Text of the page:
Assessment of damages in wrongful birth cases

Gerald Robertson is a Professor of Law at the University of Alberta, and a practising barrister and solicitor in the areas of civil litigation and personal injury. He is co-author of Legal Liability of Doctors and Hospitals in Canada (3rd ed.). He is also a director of the Robertson Personal Injury Newsletter, an on-line weekly digest of all personal injury judgments in Canada decided over the previous week, along with current developments in the area of personal injury litigation. More information about the Robertson Personal Injury Newsletter can be found at www.rpin.ca.

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Experience-Rating of Automobile Insurance: A Good Idea that Won’t Work

In this article Christopher Bruce identifies some of the weaknesses of legislation that requires automobile insurance companies to use “experience rating” – a system in which the only factor that determines your premiums is your driving record.

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Duty to Care for Orphaned Minors

In this article Christopher Bruce considers cases in which the courts have been asked to calculate the loss of dependency of orphaned minors – who have been taken into the care of close relatives. The important issue that is raised by this arrangement is whether the expenditures incurred by the surrogate parents should be set off against the children’s loss of dependency on their natural parent(s).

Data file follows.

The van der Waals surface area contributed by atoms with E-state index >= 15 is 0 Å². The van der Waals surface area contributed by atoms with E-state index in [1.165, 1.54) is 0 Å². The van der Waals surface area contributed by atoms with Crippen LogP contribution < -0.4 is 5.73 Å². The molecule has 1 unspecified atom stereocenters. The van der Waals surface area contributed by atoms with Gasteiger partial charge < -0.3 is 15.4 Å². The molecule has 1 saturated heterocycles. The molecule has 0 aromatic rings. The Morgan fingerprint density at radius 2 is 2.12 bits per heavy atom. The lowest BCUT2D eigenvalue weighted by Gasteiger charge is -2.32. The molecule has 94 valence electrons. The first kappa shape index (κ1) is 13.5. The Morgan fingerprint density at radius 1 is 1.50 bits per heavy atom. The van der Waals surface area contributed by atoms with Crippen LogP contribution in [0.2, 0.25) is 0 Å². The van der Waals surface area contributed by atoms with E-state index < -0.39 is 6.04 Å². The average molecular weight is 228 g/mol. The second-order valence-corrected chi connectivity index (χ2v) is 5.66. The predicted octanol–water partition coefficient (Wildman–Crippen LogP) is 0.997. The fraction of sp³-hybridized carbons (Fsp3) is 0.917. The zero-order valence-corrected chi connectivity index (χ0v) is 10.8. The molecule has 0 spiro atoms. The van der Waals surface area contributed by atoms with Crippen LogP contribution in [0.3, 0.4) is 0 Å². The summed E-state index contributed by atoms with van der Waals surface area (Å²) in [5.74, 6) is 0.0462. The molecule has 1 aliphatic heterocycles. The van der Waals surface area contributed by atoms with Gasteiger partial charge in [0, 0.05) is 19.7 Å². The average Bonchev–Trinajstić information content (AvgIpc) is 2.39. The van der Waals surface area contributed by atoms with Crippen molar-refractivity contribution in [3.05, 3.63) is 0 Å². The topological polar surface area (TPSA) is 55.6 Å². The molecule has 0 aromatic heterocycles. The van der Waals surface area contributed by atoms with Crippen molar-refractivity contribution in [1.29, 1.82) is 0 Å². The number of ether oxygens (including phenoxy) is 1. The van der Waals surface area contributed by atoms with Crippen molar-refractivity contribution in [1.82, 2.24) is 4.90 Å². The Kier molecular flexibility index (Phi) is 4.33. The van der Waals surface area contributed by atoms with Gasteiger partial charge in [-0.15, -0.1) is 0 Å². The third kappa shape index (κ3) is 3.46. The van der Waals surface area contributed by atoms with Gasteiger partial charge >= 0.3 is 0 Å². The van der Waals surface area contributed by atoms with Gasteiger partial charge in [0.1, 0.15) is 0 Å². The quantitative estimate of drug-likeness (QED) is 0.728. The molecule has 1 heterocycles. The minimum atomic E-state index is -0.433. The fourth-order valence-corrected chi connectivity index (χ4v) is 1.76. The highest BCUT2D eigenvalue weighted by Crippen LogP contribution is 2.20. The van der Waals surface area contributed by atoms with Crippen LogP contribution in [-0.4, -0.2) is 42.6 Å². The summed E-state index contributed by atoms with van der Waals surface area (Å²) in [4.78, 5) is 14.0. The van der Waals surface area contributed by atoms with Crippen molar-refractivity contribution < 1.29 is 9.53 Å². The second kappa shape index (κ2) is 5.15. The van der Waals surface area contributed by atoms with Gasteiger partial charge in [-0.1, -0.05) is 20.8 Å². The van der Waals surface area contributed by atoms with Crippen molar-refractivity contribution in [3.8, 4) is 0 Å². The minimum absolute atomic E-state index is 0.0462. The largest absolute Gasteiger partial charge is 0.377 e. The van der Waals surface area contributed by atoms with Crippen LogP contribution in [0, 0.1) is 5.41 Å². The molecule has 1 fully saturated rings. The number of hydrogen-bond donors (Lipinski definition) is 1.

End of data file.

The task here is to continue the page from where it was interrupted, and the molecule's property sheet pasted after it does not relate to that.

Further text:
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Destruction of evidence

In this article Christopher Bruce discusses situations in which information required to establish negligence remains in the possession of one of the parties. In the absence of any penalties, a party who believes that this evidence may suggest that he or she should be held liable will have an incentive to destroy the evidence.

The purpose of Dr. Bruce’s article is to develop a model of the legal process that will offer insight into the determination of legal remedies for the destruction of evidence by a defendant. He bases this model on the assumption that the first role of such remedies must be to discourage the defendant from destroying any information that might reasonably be expected to assist the court in the determination of liability.

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The awarding of costs and payment of legal fees in a case brought before the Court: is there a potential injustice?

This article shows that there may be a potential injustice due to the tax treatment of an employee-plaintiff versus a corporate-defendant. We show that the costs imposed on a losing employee-plaintiff impose a greater burden than the same level of costs imposed on a losing corporate defendant. This is because the employee-plaintiff must such pay costs with after-tax dollars, but the corporate defendant can use before-tax dollars.